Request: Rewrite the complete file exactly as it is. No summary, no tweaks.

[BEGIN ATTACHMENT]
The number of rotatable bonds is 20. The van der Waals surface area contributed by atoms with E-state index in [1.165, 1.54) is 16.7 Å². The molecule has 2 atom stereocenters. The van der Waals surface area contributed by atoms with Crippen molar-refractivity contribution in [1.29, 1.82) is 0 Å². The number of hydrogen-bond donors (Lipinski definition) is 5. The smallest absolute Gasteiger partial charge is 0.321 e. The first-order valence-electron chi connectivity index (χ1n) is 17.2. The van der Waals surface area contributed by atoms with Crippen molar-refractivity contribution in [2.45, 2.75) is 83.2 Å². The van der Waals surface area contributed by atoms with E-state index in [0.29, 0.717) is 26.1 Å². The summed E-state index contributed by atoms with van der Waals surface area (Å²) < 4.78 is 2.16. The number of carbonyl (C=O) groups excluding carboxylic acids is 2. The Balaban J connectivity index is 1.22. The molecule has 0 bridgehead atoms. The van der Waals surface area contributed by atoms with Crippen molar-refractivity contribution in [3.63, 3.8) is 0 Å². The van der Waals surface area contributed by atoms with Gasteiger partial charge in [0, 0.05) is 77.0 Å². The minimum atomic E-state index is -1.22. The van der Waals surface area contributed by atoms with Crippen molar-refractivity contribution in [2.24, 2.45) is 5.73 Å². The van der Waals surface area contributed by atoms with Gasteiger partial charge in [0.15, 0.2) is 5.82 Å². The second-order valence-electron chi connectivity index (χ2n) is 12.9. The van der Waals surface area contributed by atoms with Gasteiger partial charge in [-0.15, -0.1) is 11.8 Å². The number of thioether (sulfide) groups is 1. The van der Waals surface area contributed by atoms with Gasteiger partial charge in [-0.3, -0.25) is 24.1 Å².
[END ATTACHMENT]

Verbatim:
The number of rotatable bonds is 20. The van der Waals surface area contributed by atoms with E-state index in [1.165, 1.54) is 16.7 Å². The molecule has 2 atom stereocenters. The van der Waals surface area contributed by atoms with Crippen molar-refractivity contribution in [1.29, 1.82) is 0 Å². The number of hydrogen-bond donors (Lipinski definition) is 5. The smallest absolute Gasteiger partial charge is 0.321 e. The first-order valence-electron chi connectivity index (χ1n) is 17.2. The van der Waals surface area contributed by atoms with Crippen molar-refractivity contribution in [2.45, 2.75) is 83.2 Å². The van der Waals surface area contributed by atoms with E-state index in [0.29, 0.717) is 26.1 Å². The summed E-state index contributed by atoms with van der Waals surface area (Å²) < 4.78 is 2.16. The number of carbonyl (C=O) groups excluding carboxylic acids is 2. The Balaban J connectivity index is 1.22. The molecule has 0 bridgehead atoms. The van der Waals surface area contributed by atoms with Crippen molar-refractivity contribution in [3.63, 3.8) is 0 Å². The van der Waals surface area contributed by atoms with Gasteiger partial charge in [0, 0.05) is 77.0 Å². The minimum atomic E-state index is -1.22. The van der Waals surface area contributed by atoms with Crippen molar-refractivity contribution in [2.24, 2.45) is 5.73 Å². The van der Waals surface area contributed by atoms with Gasteiger partial charge in [0.15, 0.2) is 5.82 Å². The second-order valence-electron chi connectivity index (χ2n) is 12.9. The van der Waals surface area contributed by atoms with Gasteiger partial charge in [-0.15, -0.1) is 11.8 Å². The number of thioether (sulfide) groups is 1. The van der Waals surface area contributed by atoms with Gasteiger partial charge in [-0.3, -0.25) is 24.1 Å².